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There’s a tendency in human nature to form groups around common goals and ideas. Unfortunately, this practice usually ends in the destruction or obstruction of the purpose that formed the group in the first place. Why does this happen? Because as the group grows the focus shifts from being about the cause to being about the group. Bureaucracy, jockeying for position, personal tensions, financial obligations, all of these things build over time and will eventually blot out whatever activities the group was supposed to be doing in the first place. Churches struggle with this, corporations struggle with this; non-profits really struggle with this, and most of all writers’ groups struggle with this.
As a writer you need outside opinions to tell you whether or not something works. Sometimes we can get caught up in ideas, get frozen by a difficult section, or just straight up lose faith in our work, and we need others to help us get through that. However, most writers write for the simple fact that they want to be heard and having a writers group can snare the amateur author into never completing a work. Why? Simple, they have already received the satisfaction of completion without ever having finished the work. If all a writer wants is to be heard, then reading aloud to the group fulfills just that. The writer may not even understand that this has happened and simply complain that they “lost interest” in their latest work and am “working on something else.”
There is great power in secrecy and enormous energy in getting to the end. I do not like to talk about what I’m working on with other people because if they like it, I will feel satisfied and lose momentum. If they hate it, I will get lost in depression and toss out the idea. I would rather discuss things that are finished and accept that nothing is perfect, than have the process guided by someone else. I know others have a different perspective, but I know that this is how I work and I strongly encourage every writer out there to find what suits them. I regularly attend writers groups but find myself rarely ever sharing my work and most of the time simply providing counseling or troubleshooting narrative issues. I’ve seen far too many sessions divulge into a hyena mentality where praise turns to nitpicking and simple issues become insurmountable obstacles.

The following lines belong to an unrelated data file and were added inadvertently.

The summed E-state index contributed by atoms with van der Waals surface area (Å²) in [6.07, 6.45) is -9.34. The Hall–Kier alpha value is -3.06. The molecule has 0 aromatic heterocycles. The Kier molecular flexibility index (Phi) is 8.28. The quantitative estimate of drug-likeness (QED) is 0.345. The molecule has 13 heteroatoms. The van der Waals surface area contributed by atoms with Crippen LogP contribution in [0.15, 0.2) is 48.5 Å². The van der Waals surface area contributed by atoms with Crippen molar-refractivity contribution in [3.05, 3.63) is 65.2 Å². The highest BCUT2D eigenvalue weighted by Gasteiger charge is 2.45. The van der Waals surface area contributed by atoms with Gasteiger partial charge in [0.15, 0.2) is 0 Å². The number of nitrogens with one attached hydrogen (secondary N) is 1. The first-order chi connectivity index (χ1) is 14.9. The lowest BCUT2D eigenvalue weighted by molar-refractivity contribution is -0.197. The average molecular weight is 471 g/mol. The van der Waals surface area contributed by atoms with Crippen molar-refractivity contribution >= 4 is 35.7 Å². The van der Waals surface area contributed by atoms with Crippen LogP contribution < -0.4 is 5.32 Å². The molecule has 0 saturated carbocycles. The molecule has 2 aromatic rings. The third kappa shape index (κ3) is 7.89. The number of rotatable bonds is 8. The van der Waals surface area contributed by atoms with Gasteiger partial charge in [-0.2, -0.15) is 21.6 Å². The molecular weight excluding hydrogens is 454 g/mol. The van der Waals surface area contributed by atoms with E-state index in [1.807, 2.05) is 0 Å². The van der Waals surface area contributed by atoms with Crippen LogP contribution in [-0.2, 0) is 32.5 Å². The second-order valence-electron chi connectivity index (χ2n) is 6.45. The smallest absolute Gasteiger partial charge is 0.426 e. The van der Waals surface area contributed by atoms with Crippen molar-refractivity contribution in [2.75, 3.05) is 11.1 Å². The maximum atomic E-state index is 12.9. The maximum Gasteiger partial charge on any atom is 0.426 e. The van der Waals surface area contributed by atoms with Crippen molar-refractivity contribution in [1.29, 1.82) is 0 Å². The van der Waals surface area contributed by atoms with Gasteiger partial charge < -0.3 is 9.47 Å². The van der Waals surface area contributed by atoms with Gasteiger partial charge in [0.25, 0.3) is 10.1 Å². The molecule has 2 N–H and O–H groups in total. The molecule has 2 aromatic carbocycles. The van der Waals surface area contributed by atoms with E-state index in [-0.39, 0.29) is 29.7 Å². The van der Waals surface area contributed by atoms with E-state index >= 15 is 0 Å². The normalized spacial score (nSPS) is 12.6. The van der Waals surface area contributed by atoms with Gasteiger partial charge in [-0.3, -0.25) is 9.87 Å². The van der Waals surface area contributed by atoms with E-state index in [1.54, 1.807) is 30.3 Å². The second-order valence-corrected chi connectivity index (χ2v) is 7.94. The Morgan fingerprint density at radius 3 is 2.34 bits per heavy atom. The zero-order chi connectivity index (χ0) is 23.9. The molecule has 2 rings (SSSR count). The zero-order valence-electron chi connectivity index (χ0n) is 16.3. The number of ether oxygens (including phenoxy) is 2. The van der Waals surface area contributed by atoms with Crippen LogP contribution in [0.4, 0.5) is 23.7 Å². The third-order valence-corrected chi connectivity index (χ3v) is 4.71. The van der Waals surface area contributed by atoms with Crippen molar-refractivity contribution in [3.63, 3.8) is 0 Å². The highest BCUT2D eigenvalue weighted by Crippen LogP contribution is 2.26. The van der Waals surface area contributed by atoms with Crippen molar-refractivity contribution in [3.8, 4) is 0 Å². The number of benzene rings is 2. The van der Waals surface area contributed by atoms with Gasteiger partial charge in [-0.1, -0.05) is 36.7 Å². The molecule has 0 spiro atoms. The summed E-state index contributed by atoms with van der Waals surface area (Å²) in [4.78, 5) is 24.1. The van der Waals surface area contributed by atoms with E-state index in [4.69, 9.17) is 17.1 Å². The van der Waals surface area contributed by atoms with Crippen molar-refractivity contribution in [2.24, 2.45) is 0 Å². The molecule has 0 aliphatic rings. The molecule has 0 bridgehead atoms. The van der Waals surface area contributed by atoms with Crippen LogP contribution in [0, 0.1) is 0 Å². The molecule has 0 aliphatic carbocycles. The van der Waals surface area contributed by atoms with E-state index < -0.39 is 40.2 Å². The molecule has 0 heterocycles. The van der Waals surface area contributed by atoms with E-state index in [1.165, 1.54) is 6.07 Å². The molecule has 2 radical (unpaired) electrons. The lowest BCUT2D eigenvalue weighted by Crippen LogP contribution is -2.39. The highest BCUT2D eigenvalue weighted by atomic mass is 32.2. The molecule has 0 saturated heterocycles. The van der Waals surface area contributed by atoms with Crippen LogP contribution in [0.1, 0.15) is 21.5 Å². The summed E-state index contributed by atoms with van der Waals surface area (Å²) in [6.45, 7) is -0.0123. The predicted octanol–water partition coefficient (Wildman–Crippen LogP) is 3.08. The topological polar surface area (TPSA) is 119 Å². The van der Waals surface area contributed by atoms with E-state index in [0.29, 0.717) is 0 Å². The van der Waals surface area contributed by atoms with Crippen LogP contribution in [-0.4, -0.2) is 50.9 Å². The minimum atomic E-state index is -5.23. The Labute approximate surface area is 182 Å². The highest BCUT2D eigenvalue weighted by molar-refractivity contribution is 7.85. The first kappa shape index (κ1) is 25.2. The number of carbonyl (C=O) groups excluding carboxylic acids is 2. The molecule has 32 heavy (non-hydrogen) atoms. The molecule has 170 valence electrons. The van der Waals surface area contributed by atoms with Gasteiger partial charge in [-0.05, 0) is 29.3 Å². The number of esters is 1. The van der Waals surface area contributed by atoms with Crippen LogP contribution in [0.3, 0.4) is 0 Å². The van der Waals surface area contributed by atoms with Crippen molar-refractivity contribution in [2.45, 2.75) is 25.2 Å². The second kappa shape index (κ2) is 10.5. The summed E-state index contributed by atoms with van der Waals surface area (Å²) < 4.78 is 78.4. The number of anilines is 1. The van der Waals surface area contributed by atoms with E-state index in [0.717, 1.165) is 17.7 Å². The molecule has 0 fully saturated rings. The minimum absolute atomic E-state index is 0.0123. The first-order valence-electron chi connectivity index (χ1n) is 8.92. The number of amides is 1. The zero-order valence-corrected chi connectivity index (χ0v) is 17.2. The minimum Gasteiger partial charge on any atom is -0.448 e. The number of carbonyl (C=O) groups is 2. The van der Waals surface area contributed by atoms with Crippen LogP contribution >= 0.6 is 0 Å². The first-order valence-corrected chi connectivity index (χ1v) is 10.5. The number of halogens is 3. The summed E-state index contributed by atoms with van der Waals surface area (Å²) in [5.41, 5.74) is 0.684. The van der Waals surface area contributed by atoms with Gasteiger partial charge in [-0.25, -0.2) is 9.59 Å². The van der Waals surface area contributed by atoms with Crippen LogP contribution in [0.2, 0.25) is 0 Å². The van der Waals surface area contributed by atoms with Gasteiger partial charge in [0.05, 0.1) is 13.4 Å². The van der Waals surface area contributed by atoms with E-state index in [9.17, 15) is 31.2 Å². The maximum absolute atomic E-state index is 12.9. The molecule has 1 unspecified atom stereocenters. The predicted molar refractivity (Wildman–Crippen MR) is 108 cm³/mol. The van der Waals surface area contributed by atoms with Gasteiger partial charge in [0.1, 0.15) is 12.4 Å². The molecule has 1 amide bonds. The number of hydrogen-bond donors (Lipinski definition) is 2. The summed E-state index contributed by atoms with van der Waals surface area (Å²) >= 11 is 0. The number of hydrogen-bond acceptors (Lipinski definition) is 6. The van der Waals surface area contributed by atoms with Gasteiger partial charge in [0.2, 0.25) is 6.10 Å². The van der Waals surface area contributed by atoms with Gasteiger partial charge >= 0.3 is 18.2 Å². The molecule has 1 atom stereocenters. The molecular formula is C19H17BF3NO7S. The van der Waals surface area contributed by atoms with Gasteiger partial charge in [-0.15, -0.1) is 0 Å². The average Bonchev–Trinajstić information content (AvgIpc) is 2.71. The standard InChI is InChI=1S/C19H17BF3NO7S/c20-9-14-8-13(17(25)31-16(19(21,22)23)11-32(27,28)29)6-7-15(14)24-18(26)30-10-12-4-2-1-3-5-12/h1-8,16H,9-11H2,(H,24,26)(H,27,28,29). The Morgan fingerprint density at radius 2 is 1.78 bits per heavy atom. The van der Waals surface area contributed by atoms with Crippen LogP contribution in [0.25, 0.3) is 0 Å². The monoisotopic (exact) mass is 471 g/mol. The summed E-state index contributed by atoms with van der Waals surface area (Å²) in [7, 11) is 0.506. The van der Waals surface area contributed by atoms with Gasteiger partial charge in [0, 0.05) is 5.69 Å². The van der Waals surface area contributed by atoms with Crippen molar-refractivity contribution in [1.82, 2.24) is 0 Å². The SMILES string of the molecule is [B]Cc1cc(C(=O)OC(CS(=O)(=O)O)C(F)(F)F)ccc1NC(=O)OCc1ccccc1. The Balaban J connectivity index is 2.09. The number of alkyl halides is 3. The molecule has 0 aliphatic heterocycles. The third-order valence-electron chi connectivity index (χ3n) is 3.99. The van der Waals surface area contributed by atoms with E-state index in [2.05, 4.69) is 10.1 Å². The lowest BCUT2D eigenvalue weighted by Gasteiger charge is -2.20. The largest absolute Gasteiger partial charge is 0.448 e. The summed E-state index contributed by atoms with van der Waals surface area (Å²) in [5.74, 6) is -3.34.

One of the best ways to stop writing is to attend a writers group.
I do not wish to discourage anyone from attending, but I do want writers to realize that other people can never do the work for them. No one else in the world will finish your novel. No one knows your story better than you. Others may be able to give you fresh perspectives; valuable insights, even hidden gems, but they cannot write a single word. Writing is personal. You have to find the drive in yourself and decide that this is what you are going to do and nothing will stop you from finishing it. Writers groups can be a distraction, a way to keep from the real work. It’s similar to an overweight person who buys new gym clothes rather than going to the gym.
Go to a writers group if you need to, but don’t ever let that keep you from writing.
What a way to start summer… I should have never stood up to that bully Jacob. It was just a water balloon thrown to save my friend’s behind during recess. Now we’re on a bus heading home and everyone gets the same text: “$500 gift card and full immunity to the kid that brings me Aiden- Jacob.” I’m Aiden by the way, and the entire fourth grade is staring at me. Hopefully, with my friend’s help, we can get off at the next stop, three miles from my house, and make it home before the entire neighborhood finds us.
Soaked is the first middle-grade novel by author/illustrator A.J. Cosmo. Filled with humor and suspense, this surprising page turner is a tale of friendship, courage, and standing up for what’s right. For 3rd-5th grade readers.
Enjoy an excerpt:
I’m a coward.
That was the first thing that crossed my mind when the water balloon splattered on Jacob’s face. Jacob, the boy who never needed a hall pass. Jacob, the kid who never ate his own lunch. Jacob, the one you cleared the bathroom for.
Cowards don’t do this, I thought. Cowards run. Let everyone who has ears to hear know that I, Aiden Jones, am a coward.
Jacob let go of Ben’s collar and let his victim join my side. Our classmates fell into a sick silence. No one knew what to do because no one had ever challenged Jacob before.
What about me though? What did Jacob have in store for me? Would he drag me into the bathroom and give me a swirly? Would he hold me under the water fountain? Would he stuff my pockets with water balloons and make me do jumping jacks?
Jacob just stared.
The summer sun pulled the water from his shirt, just as it soaked up the moisture from the plants and our skin. Since the drought began in the mid-west, our cozy little school had turned into a solar oven. The worst part was that the principal could have cranked up the air conditioning and given us all relief, but she didn’t, not even on the last day of school. That’s just the kind of lady she was.
“Jacob–I didn’t mean to–I mean,” I said.
“You almost got my phone wet,” he growled.
About the Author:
A.J. Cosmo is the author and illustrator of over forty children’s books including the best-selling “The Monster That Ate My Socks”. He lives and works in Los Angeles, loves reading and video games, and is hard at work finishing the Monsters A to Z series. “Soaked” is A.J.’s first middle-grade novel.
Buy the book at Amazon